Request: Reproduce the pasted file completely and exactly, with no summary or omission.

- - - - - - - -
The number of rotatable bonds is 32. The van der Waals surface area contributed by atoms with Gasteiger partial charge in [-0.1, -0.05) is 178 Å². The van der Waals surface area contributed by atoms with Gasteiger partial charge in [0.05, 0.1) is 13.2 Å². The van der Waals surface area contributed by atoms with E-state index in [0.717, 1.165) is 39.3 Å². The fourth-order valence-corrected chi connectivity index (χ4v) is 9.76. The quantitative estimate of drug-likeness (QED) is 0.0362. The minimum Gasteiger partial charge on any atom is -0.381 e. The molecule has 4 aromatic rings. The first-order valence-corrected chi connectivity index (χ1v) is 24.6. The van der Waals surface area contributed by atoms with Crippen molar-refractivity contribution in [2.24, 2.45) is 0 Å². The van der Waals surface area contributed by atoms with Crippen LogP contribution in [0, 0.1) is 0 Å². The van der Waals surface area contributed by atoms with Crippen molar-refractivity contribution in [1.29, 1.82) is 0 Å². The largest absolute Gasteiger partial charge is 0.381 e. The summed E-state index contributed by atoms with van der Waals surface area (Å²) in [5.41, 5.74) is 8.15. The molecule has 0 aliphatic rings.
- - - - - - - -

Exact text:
The number of rotatable bonds is 32. The van der Waals surface area contributed by atoms with Gasteiger partial charge in [-0.1, -0.05) is 178 Å². The van der Waals surface area contributed by atoms with Gasteiger partial charge in [0.05, 0.1) is 13.2 Å². The van der Waals surface area contributed by atoms with E-state index in [0.717, 1.165) is 39.3 Å². The fourth-order valence-corrected chi connectivity index (χ4v) is 9.76. The quantitative estimate of drug-likeness (QED) is 0.0362. The minimum Gasteiger partial charge on any atom is -0.381 e. The molecule has 4 aromatic rings. The first-order valence-corrected chi connectivity index (χ1v) is 24.6. The van der Waals surface area contributed by atoms with Crippen molar-refractivity contribution in [2.24, 2.45) is 0 Å². The van der Waals surface area contributed by atoms with Crippen LogP contribution in [0, 0.1) is 0 Å². The van der Waals surface area contributed by atoms with Crippen molar-refractivity contribution in [1.29, 1.82) is 0 Å². The largest absolute Gasteiger partial charge is 0.381 e. The summed E-state index contributed by atoms with van der Waals surface area (Å²) in [5.41, 5.74) is 8.15. The molecule has 0 aliphatic rings.